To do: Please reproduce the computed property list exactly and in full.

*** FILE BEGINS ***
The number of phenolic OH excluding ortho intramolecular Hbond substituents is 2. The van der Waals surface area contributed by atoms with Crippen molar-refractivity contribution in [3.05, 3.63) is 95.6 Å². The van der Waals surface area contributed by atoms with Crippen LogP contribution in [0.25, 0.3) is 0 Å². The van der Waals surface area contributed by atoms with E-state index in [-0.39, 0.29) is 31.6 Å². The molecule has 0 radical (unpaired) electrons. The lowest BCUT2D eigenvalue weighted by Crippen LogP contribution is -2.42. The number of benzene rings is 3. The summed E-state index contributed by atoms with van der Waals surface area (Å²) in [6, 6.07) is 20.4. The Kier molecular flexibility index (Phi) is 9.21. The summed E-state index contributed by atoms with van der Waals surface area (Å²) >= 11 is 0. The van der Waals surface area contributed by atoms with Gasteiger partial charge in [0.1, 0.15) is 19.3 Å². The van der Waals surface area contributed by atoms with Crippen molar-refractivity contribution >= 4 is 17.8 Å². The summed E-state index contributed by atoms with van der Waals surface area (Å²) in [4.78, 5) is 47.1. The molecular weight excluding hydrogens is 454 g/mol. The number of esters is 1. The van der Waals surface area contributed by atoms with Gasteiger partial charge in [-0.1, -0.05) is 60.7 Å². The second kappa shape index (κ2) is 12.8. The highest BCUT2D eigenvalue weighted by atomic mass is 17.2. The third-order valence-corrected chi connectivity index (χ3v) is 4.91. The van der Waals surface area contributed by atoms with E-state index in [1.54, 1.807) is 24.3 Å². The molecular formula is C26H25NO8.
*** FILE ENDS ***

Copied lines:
The number of phenolic OH excluding ortho intramolecular Hbond substituents is 2. The van der Waals surface area contributed by atoms with Crippen molar-refractivity contribution in [3.05, 3.63) is 95.6 Å². The van der Waals surface area contributed by atoms with Crippen LogP contribution in [0.25, 0.3) is 0 Å². The van der Waals surface area contributed by atoms with E-state index in [-0.39, 0.29) is 31.6 Å². The molecule has 0 radical (unpaired) electrons. The lowest BCUT2D eigenvalue weighted by Crippen LogP contribution is -2.42. The number of benzene rings is 3. The summed E-state index contributed by atoms with van der Waals surface area (Å²) in [6, 6.07) is 20.4. The Kier molecular flexibility index (Phi) is 9.21. The summed E-state index contributed by atoms with van der Waals surface area (Å²) >= 11 is 0. The van der Waals surface area contributed by atoms with Gasteiger partial charge in [0.1, 0.15) is 19.3 Å². The van der Waals surface area contributed by atoms with Crippen molar-refractivity contribution >= 4 is 17.8 Å². The summed E-state index contributed by atoms with van der Waals surface area (Å²) in [4.78, 5) is 47.1. The molecular weight excluding hydrogens is 454 g/mol. The number of esters is 1. The van der Waals surface area contributed by atoms with Gasteiger partial charge in [-0.1, -0.05) is 60.7 Å². The second kappa shape index (κ2) is 12.8. The highest BCUT2D eigenvalue weighted by atomic mass is 17.2. The third-order valence-corrected chi connectivity index (χ3v) is 4.91. The van der Waals surface area contributed by atoms with E-state index in [1.54, 1.807) is 24.3 Å². The molecular formula is C26H25NO8.